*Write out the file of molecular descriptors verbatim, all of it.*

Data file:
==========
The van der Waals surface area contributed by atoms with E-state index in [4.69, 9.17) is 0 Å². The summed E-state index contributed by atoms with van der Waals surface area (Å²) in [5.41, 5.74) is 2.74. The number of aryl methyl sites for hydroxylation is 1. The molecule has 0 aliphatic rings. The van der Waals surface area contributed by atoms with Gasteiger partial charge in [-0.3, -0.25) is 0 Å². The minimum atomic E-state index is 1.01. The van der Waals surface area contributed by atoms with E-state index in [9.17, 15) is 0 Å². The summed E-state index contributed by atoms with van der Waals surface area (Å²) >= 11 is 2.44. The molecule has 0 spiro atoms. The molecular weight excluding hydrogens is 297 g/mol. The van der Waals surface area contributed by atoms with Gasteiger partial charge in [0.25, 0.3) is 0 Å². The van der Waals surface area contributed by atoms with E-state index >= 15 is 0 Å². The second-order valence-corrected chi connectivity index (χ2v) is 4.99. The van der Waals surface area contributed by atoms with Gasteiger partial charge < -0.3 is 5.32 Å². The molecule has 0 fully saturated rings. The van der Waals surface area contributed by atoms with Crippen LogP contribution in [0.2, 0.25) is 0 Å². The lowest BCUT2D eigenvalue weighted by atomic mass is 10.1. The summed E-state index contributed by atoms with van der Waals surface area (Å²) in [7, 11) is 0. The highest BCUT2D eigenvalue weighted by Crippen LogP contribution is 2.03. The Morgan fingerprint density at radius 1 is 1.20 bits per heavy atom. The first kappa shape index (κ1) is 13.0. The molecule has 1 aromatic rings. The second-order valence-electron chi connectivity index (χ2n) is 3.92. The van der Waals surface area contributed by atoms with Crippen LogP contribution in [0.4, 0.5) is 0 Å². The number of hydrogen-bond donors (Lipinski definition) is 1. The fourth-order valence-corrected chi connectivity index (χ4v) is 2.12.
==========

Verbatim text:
The van der Waals surface area contributed by atoms with E-state index in [4.69, 9.17) is 0 Å². The summed E-state index contributed by atoms with van der Waals surface area (Å²) in [5.41, 5.74) is 2.74. The number of aryl methyl sites for hydroxylation is 1. The molecule has 0 aliphatic rings. The van der Waals surface area contributed by atoms with Gasteiger partial charge in [-0.3, -0.25) is 0 Å². The minimum atomic E-state index is 1.01. The van der Waals surface area contributed by atoms with E-state index in [9.17, 15) is 0 Å². The summed E-state index contributed by atoms with van der Waals surface area (Å²) >= 11 is 2.44. The molecule has 0 spiro atoms. The molecular weight excluding hydrogens is 297 g/mol. The van der Waals surface area contributed by atoms with Gasteiger partial charge in [0.25, 0.3) is 0 Å². The van der Waals surface area contributed by atoms with E-state index >= 15 is 0 Å². The second-order valence-corrected chi connectivity index (χ2v) is 4.99. The van der Waals surface area contributed by atoms with Gasteiger partial charge < -0.3 is 5.32 Å². The molecule has 0 fully saturated rings. The van der Waals surface area contributed by atoms with Crippen LogP contribution in [0.2, 0.25) is 0 Å². The lowest BCUT2D eigenvalue weighted by atomic mass is 10.1. The summed E-state index contributed by atoms with van der Waals surface area (Å²) in [7, 11) is 0. The highest BCUT2D eigenvalue weighted by Crippen LogP contribution is 2.03. The Morgan fingerprint density at radius 1 is 1.20 bits per heavy atom. The first kappa shape index (κ1) is 13.0. The molecule has 1 aromatic rings. The second-order valence-electron chi connectivity index (χ2n) is 3.92. The van der Waals surface area contributed by atoms with Crippen LogP contribution in [0.4, 0.5) is 0 Å². The number of hydrogen-bond donors (Lipinski definition) is 1. The fourth-order valence-corrected chi connectivity index (χ4v) is 2.12.